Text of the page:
Today’s Globe and Mail had an article about the upcoming collision between the as yet not implemented ‘Obamacare’ and the resurgent Republican ‘Boehnercare’ concept of a market-driven solution for healthcare. It was the phrase ‘market-driven’ that caught my eye and got me wondering why conservatives are so enamored of this idea.
The concept of a market, at least in my simple view, is one where informed buyers and transparent sellers agree on price for an exchange. To be able to agree implies that there is a choice that is open to the buyer and that the seller freely discloses all the information necessary for the buyer to make that choice. It also goes without saying that to be effective the buyer must be smart enough to understand the offered information and so make a rational choice based on their needs and desires. This process makes sense when I am trying to decide where to have lunch. Possibly even where I put my retirement funds for the next few hours. But it doesn’t make any sense if I am having a heart attack or want to turn on the light.
Healthcare and utilities seem to be two areas where right wing governments have been in love with putting in place the illusion of a market-driven process to improve cost-efficiency. But these areas both seem like the least suited due to the characteristics of the industry and the lengthy capital investment process needed before one is able to offer anything.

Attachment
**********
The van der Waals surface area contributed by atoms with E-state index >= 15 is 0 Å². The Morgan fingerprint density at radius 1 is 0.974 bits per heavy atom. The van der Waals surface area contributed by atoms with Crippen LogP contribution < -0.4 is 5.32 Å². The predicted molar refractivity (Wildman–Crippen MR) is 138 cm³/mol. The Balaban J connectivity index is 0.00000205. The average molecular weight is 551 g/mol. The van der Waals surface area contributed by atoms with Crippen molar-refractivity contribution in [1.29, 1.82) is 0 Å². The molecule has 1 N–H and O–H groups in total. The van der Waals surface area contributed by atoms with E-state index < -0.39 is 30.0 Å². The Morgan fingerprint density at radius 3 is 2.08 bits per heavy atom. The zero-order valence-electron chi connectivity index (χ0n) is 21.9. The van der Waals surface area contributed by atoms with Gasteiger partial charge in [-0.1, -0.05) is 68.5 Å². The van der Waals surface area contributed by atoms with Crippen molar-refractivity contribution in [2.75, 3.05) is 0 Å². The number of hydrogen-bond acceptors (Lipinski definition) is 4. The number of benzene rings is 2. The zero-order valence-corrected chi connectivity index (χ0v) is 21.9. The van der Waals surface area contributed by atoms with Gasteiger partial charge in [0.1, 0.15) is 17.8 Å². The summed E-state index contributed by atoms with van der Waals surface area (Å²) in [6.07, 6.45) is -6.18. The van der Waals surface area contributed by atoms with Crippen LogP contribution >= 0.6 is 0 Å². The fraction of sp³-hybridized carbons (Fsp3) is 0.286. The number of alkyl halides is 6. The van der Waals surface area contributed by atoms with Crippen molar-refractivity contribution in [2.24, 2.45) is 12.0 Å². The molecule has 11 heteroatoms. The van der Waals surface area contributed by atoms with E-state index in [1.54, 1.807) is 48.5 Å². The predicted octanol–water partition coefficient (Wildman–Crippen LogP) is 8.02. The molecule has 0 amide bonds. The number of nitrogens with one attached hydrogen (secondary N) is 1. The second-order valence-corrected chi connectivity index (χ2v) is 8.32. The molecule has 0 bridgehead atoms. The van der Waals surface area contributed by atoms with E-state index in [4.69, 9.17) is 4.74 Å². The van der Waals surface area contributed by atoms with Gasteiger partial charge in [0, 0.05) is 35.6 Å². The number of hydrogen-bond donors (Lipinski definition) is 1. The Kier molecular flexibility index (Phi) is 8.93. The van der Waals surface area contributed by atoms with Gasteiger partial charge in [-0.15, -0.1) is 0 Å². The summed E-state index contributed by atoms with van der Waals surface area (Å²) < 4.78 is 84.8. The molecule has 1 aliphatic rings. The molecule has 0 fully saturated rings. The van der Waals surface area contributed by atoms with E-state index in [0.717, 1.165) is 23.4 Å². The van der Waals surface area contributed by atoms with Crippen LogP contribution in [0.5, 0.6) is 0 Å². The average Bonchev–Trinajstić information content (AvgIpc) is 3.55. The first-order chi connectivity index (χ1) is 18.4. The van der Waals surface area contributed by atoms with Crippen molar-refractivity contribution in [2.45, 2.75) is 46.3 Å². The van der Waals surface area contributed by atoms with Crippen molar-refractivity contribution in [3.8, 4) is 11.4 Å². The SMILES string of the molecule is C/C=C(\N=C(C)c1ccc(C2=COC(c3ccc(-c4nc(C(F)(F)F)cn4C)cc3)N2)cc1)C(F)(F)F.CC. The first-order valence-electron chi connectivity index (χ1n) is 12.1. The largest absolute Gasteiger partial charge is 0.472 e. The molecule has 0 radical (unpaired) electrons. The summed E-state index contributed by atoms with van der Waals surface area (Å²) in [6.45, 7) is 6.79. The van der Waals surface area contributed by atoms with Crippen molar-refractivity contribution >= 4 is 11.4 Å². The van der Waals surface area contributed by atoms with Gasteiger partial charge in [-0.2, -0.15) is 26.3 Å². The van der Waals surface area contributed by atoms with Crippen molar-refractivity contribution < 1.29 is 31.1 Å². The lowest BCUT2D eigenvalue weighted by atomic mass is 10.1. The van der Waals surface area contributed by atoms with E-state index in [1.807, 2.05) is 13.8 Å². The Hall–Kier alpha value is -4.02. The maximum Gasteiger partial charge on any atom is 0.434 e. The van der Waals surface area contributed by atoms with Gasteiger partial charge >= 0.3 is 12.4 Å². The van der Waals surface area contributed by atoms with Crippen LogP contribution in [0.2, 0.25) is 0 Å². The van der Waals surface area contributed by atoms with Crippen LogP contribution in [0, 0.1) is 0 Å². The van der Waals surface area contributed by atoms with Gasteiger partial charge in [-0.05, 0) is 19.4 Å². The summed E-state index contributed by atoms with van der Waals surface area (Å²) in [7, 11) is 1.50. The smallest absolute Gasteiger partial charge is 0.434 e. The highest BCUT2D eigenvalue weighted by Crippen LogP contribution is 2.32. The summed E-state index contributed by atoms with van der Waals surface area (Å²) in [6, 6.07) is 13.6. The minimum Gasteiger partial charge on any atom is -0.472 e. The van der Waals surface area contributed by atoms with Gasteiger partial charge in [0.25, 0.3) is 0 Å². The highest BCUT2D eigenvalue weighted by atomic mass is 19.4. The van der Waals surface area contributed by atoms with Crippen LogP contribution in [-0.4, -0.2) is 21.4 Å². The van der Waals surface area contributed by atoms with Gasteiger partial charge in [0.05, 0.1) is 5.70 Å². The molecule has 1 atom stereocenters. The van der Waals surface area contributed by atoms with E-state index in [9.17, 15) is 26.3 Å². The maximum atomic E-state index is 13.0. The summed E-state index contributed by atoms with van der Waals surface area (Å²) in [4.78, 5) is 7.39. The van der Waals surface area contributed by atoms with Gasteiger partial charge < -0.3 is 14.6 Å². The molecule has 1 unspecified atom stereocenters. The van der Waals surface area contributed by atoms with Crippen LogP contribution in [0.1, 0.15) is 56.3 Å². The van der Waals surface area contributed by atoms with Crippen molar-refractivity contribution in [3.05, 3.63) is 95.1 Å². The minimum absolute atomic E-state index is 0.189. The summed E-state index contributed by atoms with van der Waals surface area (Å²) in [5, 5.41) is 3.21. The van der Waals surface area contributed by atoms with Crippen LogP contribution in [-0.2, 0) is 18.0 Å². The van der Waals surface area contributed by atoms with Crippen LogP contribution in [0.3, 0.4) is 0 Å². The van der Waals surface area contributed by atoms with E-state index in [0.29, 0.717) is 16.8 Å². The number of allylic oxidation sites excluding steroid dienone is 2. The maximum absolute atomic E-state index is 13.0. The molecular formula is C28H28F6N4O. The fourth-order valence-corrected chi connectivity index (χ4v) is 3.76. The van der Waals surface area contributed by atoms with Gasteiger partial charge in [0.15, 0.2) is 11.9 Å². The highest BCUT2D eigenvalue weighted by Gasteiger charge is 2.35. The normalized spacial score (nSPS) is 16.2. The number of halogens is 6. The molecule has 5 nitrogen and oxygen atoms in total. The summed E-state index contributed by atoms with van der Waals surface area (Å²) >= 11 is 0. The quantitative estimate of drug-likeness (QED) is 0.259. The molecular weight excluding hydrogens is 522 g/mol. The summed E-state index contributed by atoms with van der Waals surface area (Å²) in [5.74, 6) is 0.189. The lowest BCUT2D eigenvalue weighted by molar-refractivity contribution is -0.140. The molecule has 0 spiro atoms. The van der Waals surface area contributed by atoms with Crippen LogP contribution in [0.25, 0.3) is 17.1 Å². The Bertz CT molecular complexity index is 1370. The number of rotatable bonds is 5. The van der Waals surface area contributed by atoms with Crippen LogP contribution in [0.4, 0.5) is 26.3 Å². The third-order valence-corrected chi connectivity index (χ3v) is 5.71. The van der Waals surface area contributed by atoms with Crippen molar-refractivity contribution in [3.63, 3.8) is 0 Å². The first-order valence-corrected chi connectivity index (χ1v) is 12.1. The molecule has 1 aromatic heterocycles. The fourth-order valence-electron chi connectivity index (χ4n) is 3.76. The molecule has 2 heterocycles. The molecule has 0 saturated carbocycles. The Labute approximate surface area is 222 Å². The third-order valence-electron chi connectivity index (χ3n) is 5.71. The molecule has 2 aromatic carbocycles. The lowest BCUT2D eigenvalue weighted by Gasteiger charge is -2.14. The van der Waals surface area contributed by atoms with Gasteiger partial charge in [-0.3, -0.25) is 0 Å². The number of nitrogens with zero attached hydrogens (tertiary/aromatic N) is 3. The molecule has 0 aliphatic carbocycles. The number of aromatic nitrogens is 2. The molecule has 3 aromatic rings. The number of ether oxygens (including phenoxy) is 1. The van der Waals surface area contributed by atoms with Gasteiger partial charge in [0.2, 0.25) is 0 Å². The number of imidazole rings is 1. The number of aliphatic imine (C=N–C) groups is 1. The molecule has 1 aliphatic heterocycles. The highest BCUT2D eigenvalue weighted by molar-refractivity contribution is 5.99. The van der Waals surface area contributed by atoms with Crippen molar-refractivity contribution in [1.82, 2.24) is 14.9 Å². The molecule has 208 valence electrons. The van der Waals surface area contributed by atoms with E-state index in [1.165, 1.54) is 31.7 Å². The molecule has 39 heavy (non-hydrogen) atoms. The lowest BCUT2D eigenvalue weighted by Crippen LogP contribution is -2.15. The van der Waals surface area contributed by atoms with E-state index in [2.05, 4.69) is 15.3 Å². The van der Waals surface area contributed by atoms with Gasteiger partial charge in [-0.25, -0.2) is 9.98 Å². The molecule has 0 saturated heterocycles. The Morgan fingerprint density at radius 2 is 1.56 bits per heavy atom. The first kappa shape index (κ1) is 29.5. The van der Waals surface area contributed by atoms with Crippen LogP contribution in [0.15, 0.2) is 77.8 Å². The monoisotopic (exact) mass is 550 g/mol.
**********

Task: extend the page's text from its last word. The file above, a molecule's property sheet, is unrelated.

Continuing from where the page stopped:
In the case of electric power, governments everywhere appear to be enraptured by the prospect of establishing competitive utility markets — and that this will somehow make power more available and cheaper to drive economic prosperity. We are doing this to make things better, right? The model for this was Enron, I believe. But building a power plant or electrical distribution network is not an overnight process — it takes years, even decades and is wildly expensive. So the only real incentive to get ‘investors’ interested is to raise prices and make it more profitable. That was the reason behind what Enron did, was it not? So with this illusion of competition being put in place we have rising prices, reduced availability, and not surprisingly, diminished economic activity as jobs move elsewhere. Seems that the original intent for establishing Ontario Hydro was right on, a pity we forgot…
There is the same kind of fairy story being tossed about down South regarding the healthcare system. That somehow market-driven solutions will make it more cost-effective that a government-operated monopoly. But as with Canada, there is an entangling of interests that obscure the different processes involved and make it more difficult to separate the variables. But I will try…
The key to the healthcare system is the trained practicing professional — doctor, nurse, whatever. These folks have invested 10, perhaps 20 years of their life learning a body of knowledge and acquiring skills to be able to heal others. Most of them paid their own way because of their vocational leanings. Their activities require a lot of special tools and workspaces — and because we currently believe in specialization, care requires a number of different specialities. So their aggregate workplace and dormitories for the people being cared for we call hospitals. This is also a convenient place to bring people in serious distress — the heart attack victim, for example.